These various amenities included sprinklers, lights, bathrooms and barbecue areas. At this time, the association also changed its name to the Brownsville Community Softball League, a name that stuck until the league assumed its current identity in 2001. While Dan Williams founded the league, Haskins contributed with numerous innovations: doubleheaders; highly competitive night matchups; trimming team rosters to 18 players and the extra hitter (the softball equivalent of the designated hitter).
The BUSA isn’t the first adult league to play in Kingston Park. The B.I.S.A and the now-defunct Bar League played its games at Kingston in the 1970s and 1980s. In fact the Bar League was one of the largest leagues that this city has ever seen and once had 120 teams that played in sites all over Brooklyn. “The Bar League reached out to the community in the sense that most teams were sponsored by bars,” said Yogi McRae, a former bar league player. Yogi, a member of five Divisional Championship teams in the Bar League, witnessed the good and the bad effects that the league had on his community.
“The positive thing about the Bar League was that it brought out a lot of people in the community. The negative thing was that a lot of the teams would hang out in the bars. This led to a consumption of a lot of alcohol.”
While Haskins did not play in the Bar League he is well aware of the positive and negative effects that softball leagues can have on a community. “A lot of times people [in the league] overlook the community, but the community is important,” said Haskins. “[The league] serves as a source of entertainment for the community. A lot of people will come out to the park and see the basketball and softball games as opposed to seeing a professional game or staying home and watching a professional game on T.V.”
As for the future of the league, it continues to thrive, but corporate sponsors and youth participation might very well define the fate of the BUSA.
Each team puts up an entry fee of $860 that helps to pay for the park permit and league prizes. At the end of the season the league champions receive trophies and prize money.  The teams pay for other costs such as uniforms, umpire fees and equipment.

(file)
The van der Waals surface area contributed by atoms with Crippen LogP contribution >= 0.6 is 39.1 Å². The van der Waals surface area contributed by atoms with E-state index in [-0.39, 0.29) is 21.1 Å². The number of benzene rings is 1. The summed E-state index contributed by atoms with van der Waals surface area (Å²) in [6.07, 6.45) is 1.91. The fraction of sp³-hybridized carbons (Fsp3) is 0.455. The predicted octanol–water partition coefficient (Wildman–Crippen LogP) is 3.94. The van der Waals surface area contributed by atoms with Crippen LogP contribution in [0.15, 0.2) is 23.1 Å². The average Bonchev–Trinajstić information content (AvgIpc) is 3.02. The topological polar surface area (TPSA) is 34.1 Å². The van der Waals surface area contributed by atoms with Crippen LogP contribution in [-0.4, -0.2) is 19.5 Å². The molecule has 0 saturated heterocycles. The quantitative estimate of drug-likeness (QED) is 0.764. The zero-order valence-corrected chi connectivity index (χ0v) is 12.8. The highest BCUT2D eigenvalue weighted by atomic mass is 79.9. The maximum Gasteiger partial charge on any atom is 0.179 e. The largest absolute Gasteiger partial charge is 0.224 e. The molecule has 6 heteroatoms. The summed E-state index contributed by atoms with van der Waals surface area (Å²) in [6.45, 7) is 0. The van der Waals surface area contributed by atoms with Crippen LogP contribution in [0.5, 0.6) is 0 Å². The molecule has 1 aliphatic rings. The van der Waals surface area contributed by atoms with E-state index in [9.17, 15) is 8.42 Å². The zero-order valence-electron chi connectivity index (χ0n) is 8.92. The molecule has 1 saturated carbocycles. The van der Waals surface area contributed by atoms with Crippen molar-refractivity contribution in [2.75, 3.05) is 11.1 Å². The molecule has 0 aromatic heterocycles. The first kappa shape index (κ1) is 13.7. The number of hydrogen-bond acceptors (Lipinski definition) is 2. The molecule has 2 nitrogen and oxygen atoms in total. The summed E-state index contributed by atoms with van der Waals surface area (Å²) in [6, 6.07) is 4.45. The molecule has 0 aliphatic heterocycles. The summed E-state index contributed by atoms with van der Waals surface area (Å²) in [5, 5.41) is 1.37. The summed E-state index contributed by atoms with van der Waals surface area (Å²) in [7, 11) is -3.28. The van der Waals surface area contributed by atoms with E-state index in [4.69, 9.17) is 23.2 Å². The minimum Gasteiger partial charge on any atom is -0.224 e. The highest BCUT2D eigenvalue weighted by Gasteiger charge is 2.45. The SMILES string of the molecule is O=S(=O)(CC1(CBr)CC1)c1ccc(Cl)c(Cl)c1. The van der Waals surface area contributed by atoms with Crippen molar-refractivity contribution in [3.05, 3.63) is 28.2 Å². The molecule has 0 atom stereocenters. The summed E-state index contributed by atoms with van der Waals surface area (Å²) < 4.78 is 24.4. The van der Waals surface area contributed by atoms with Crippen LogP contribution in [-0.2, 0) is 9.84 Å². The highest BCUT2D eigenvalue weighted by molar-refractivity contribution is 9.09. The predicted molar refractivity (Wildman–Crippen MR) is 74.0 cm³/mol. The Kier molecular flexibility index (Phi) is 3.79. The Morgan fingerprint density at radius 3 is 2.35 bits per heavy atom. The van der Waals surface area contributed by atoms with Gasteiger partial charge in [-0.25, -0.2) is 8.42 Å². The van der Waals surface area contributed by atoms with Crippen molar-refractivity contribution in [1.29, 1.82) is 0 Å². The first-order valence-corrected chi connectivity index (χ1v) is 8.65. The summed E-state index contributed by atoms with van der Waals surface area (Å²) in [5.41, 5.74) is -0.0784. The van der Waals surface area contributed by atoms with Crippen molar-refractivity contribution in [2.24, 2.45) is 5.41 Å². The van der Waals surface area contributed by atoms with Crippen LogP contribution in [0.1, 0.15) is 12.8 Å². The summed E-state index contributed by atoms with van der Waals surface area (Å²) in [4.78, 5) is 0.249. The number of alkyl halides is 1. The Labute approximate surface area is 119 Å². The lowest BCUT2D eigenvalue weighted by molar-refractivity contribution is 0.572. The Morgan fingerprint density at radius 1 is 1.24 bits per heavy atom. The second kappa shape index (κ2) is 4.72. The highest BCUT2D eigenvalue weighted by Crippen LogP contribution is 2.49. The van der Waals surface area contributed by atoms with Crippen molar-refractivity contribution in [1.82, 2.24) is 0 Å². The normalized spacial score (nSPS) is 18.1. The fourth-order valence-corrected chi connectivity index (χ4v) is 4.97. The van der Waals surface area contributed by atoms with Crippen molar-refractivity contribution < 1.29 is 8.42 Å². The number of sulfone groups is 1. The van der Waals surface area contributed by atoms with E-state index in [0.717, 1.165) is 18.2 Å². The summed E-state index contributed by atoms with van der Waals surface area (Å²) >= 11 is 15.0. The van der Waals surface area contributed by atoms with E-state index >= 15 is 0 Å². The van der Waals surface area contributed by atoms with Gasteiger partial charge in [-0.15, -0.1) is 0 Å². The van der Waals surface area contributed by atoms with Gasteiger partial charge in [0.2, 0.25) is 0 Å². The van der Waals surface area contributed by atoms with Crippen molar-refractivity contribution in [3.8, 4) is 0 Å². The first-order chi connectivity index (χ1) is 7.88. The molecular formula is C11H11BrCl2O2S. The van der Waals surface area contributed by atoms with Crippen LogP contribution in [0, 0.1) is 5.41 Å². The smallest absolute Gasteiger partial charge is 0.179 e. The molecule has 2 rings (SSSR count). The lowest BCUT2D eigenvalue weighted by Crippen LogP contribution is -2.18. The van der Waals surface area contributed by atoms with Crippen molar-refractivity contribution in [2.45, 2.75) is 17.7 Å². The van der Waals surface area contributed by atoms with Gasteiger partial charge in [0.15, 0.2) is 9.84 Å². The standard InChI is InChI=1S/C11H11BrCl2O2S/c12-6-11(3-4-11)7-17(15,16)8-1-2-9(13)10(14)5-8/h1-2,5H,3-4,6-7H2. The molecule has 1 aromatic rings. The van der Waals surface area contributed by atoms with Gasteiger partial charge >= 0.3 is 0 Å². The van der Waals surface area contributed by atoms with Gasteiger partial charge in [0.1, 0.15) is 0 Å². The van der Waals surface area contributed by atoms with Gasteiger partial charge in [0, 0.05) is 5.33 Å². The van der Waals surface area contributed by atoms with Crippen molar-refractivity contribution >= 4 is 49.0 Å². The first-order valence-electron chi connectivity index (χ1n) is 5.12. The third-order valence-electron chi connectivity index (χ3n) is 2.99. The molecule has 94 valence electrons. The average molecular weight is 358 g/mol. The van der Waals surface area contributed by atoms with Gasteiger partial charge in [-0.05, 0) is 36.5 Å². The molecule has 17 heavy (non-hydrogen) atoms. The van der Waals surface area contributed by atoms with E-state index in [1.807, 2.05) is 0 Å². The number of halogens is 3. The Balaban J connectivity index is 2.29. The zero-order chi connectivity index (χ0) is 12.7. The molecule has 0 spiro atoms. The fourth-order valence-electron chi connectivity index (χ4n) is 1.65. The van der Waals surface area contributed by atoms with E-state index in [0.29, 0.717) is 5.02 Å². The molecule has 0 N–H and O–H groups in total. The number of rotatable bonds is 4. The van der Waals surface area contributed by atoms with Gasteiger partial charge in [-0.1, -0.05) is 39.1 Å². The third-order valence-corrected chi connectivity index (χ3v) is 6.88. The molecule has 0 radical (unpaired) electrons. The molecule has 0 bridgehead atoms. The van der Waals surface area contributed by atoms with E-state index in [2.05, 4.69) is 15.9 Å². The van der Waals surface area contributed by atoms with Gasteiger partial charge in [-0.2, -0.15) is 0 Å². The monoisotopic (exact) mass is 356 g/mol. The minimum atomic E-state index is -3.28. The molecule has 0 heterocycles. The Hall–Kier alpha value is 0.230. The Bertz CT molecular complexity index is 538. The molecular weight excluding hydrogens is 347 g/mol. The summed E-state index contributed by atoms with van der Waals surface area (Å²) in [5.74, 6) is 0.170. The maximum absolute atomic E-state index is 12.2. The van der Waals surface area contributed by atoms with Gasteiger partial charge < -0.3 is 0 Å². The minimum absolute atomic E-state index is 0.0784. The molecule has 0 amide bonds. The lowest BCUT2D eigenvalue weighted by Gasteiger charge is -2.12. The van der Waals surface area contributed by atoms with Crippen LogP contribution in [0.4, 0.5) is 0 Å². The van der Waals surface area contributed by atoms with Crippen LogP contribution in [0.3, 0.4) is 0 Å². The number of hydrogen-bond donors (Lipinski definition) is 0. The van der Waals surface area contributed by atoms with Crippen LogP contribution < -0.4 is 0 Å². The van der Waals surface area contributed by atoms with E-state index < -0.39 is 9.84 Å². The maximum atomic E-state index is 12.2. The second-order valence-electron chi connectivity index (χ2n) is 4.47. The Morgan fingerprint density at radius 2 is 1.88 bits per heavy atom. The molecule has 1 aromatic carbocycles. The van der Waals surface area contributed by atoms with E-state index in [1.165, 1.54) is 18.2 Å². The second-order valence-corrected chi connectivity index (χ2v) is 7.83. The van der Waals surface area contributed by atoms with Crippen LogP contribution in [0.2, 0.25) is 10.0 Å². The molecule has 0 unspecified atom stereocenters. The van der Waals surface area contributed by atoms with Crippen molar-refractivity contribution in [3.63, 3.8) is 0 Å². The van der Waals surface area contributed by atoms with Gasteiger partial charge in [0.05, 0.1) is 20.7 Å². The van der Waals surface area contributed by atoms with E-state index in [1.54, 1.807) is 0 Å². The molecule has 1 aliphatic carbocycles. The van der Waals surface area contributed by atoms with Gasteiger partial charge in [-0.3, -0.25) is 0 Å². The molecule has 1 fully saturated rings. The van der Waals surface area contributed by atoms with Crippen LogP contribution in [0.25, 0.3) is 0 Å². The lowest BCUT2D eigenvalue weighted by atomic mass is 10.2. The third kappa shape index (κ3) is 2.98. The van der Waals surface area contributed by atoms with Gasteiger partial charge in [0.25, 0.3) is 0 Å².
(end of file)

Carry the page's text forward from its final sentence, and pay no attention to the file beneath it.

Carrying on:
“If there was a way we could get sponsors to help us out that would be a big boost to the league,” said Calhoun. The league would also get a major boost if young athletes in the neighborhood played softball. Many tend to gravitate toward basketball, as evidenced by the decreasing number of African-Americans in major-league baseball and as seen  in Kingston Park, where the Kingston Unlimited Classic, a popular basketball league, generates just as much interest as the BUSA.
Many that do play lack the fundamental skills that the veterans possess.  “Most of the young guys in the league now are in their mid-to-late 20s,” said Brian “Smooth” Jones, player/coach, Brooklyn. “We are trying to find that next generation. I haven’t seen the next generation to come up and replace us.”  “The young guys playing now aren’t as skilled now because they weren’t grounded in the fundamentals,” said Haskins.  For now, the members of the BUSA will shift their focus to the playoffs. It seems that most of the teams are focusing on one team in particular, Another Level. Brooklyn was the only team to defeat Another Level during the regular season. Smooth feels his team has a good chance of winning again should the two squads meet in the postseason.
“We feel good that we gave them that loss,” said Smooth. “When the playoffs start, that record doesn’t win championships. The better team will win.”   However, Another Level doesn’t seem to have any thoughts on getting revenge, their main goal appears to be winning a championship.
“We are our biggest competition,” said Vince Williams. “We don’t worry about no other teams. We go out there and do what we gotta do.  We come out there on Sundays and do what we gotta do and take it to another level.”